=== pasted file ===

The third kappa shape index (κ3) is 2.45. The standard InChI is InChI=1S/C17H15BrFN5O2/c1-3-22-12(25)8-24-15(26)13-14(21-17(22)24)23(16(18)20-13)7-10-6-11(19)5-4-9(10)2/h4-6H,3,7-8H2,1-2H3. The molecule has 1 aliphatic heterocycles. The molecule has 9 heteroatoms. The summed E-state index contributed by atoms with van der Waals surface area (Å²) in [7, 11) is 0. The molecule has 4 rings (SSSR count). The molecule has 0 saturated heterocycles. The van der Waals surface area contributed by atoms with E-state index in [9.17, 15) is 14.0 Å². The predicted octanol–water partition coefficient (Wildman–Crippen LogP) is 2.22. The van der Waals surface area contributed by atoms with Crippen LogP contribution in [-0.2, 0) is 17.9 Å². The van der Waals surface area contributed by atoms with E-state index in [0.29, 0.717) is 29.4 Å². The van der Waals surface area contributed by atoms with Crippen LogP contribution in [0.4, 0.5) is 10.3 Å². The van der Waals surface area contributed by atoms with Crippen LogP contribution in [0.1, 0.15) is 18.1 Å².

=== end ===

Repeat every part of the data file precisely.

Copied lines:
The third kappa shape index (κ3) is 2.45. The standard InChI is InChI=1S/C17H15BrFN5O2/c1-3-22-12(25)8-24-15(26)13-14(21-17(22)24)23(16(18)20-13)7-10-6-11(19)5-4-9(10)2/h4-6H,3,7-8H2,1-2H3. The molecule has 1 aliphatic heterocycles. The molecule has 9 heteroatoms. The summed E-state index contributed by atoms with van der Waals surface area (Å²) in [7, 11) is 0. The molecule has 4 rings (SSSR count). The molecule has 0 saturated heterocycles. The van der Waals surface area contributed by atoms with E-state index in [9.17, 15) is 14.0 Å². The predicted octanol–water partition coefficient (Wildman–Crippen LogP) is 2.22. The van der Waals surface area contributed by atoms with Crippen LogP contribution in [-0.2, 0) is 17.9 Å². The van der Waals surface area contributed by atoms with E-state index in [0.29, 0.717) is 29.4 Å². The van der Waals surface area contributed by atoms with Crippen LogP contribution in [0.4, 0.5) is 10.3 Å². The van der Waals surface area contributed by atoms with Crippen LogP contribution in [0.1, 0.15) is 18.1 Å².